Consider the tax collectors and harlots who flocked to the desert to see St. John the Baptist. They asked John, “What must we do?” To their surprise, John told them, “If anyone has two tunics he must share with the man who has none, and the one with something to eat must do the same.” Luke 3:11.  To approach God who we cannot see; we must first approach our neighbors, especially those in need. The message of John and later Jesus electrified their followers. Imagine the joy among the penitents at finding the path to forgiveness and love. Imagine the community that benefits from their joyful giving.

Consider the Pharisees. Why instead of the Pharisees, did the likes of Matthew, Zacchaeus, other tax collectors, sinners, and prostitutes flock to Jesus? Unlike the Sadducees, the Pharisees believed in the resurrection and angels. They maintained their zeal for the Law and awaited the Messiah. “They should have been Jesus’ staunchest supporters.” On the contrary, many of them joined in the call for Jesus’ death. Evely explains that “The Pharisees were proud of their faith, their knowledge, their good works, and their religious observances. Therefore they were closed to God’s gifts and God’s forgiveness, for they did not believe that they were in need of either.” They believed that they had saved themselves through their rigorous observance of the Law. In their assumption of righteousness, they not only rejected God’s mercy, but they refused to extend mercy toward the unrighteous. Imagine their frustration when Jesus said that they had to change their whole approach to God and that their earlier efforts may have placed them behind the hated tax-collectors on the path to God. The message of Jesus repelled them.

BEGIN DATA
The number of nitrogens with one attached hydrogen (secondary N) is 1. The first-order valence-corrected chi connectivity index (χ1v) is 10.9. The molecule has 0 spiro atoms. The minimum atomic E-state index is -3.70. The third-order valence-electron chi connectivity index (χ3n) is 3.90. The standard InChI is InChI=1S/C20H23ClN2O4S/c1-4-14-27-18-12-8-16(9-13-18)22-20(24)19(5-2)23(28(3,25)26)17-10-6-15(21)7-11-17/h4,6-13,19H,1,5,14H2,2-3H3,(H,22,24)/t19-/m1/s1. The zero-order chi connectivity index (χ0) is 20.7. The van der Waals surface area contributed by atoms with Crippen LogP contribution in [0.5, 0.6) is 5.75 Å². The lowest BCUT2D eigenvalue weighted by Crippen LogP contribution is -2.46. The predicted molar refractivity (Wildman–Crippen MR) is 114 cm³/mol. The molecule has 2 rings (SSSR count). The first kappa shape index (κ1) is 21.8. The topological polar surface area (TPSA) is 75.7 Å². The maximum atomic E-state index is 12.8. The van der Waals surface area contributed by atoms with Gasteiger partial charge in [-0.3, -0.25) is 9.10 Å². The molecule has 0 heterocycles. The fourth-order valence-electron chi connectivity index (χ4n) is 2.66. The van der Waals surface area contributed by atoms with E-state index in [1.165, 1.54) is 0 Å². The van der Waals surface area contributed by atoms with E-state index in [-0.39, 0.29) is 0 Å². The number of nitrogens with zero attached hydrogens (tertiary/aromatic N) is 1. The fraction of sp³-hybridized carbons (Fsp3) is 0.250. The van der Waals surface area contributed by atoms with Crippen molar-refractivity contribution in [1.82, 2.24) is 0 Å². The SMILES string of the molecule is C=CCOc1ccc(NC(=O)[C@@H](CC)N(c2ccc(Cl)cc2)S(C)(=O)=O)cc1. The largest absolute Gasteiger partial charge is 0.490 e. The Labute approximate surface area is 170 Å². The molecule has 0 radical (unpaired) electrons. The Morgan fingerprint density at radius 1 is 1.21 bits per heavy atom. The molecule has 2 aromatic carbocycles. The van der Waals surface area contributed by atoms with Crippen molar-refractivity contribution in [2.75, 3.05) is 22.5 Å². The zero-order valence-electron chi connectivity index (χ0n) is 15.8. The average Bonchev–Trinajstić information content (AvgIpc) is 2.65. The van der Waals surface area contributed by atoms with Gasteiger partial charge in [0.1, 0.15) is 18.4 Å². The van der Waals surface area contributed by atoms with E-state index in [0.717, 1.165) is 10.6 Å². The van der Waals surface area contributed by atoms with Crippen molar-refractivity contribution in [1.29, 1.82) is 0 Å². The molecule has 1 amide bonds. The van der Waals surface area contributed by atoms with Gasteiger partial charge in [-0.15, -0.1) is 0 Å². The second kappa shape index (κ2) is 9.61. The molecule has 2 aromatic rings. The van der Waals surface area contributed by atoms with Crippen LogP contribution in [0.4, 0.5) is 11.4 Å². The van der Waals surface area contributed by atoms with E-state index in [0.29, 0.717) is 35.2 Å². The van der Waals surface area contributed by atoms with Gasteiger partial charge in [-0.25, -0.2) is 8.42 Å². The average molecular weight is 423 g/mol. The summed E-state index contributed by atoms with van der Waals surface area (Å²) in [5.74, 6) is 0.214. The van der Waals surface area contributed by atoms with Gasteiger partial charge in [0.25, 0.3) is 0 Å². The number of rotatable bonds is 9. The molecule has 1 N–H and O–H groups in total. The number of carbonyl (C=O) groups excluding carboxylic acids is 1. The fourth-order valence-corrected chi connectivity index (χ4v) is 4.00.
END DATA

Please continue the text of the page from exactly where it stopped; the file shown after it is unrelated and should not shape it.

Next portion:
Evely used the Parable of The Prodigal Son to compare the Pharisees to the tax collectors and sinners. The older son keeps the Law, but he does so, resentfully. The prodigal, like the tax collectors, rejects the discipline of the Law, but at least he realizes his sinfulness. He is willing to confess to his father and beg a place among his servants. The father, like God the Father is something of a prodigal in his mercy toward the younger son. God squanders love on sinners and reproves the cold-hearted legalists. God’s ways are not our ways.

Evely observes, “It is one of the paradoxes of human nature that we often find more generosity, compassion, and willingness to serve among libertines and loose women than among our moral rigorists.” To underscore his claim, he cites the Parable of the Vineyard Workers. Those who endured the heat of the day received the same pay as those who worked only one hour. Evely writes that those who worked longer should have rejoiced at the good fortune of the last to arrive. The day-long workers grumbled at their fair wage, but Jesus made the point that the vineyard owner was free to do with his money as he wished, despite how it appeared to the workers. God’s ways are not our ways.